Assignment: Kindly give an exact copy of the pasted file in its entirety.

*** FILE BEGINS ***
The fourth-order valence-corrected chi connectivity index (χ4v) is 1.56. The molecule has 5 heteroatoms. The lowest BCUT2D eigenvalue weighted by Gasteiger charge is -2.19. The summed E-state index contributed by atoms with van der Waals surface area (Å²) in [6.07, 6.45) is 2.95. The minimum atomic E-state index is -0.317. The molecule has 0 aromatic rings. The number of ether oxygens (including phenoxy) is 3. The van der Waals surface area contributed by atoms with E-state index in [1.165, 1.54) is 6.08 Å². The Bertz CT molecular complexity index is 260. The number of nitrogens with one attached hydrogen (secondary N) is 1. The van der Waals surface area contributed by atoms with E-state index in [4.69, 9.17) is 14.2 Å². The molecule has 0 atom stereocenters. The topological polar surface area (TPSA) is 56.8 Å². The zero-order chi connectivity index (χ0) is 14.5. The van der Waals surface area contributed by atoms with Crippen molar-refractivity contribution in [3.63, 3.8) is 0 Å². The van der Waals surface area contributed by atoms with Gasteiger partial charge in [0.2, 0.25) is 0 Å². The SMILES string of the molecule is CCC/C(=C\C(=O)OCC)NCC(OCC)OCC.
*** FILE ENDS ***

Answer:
The fourth-order valence-corrected chi connectivity index (χ4v) is 1.56. The molecule has 5 heteroatoms. The lowest BCUT2D eigenvalue weighted by Gasteiger charge is -2.19. The summed E-state index contributed by atoms with van der Waals surface area (Å²) in [6.07, 6.45) is 2.95. The minimum atomic E-state index is -0.317. The molecule has 0 aromatic rings. The number of ether oxygens (including phenoxy) is 3. The van der Waals surface area contributed by atoms with E-state index in [1.165, 1.54) is 6.08 Å². The Bertz CT molecular complexity index is 260. The number of nitrogens with one attached hydrogen (secondary N) is 1. The van der Waals surface area contributed by atoms with E-state index in [4.69, 9.17) is 14.2 Å². The molecule has 0 atom stereocenters. The topological polar surface area (TPSA) is 56.8 Å². The zero-order chi connectivity index (χ0) is 14.5. The van der Waals surface area contributed by atoms with Crippen molar-refractivity contribution in [3.63, 3.8) is 0 Å². The van der Waals surface area contributed by atoms with Gasteiger partial charge in [0.2, 0.25) is 0 Å². The SMILES string of the molecule is CCC/C(=C\C(=O)OCC)NCC(OCC)OCC.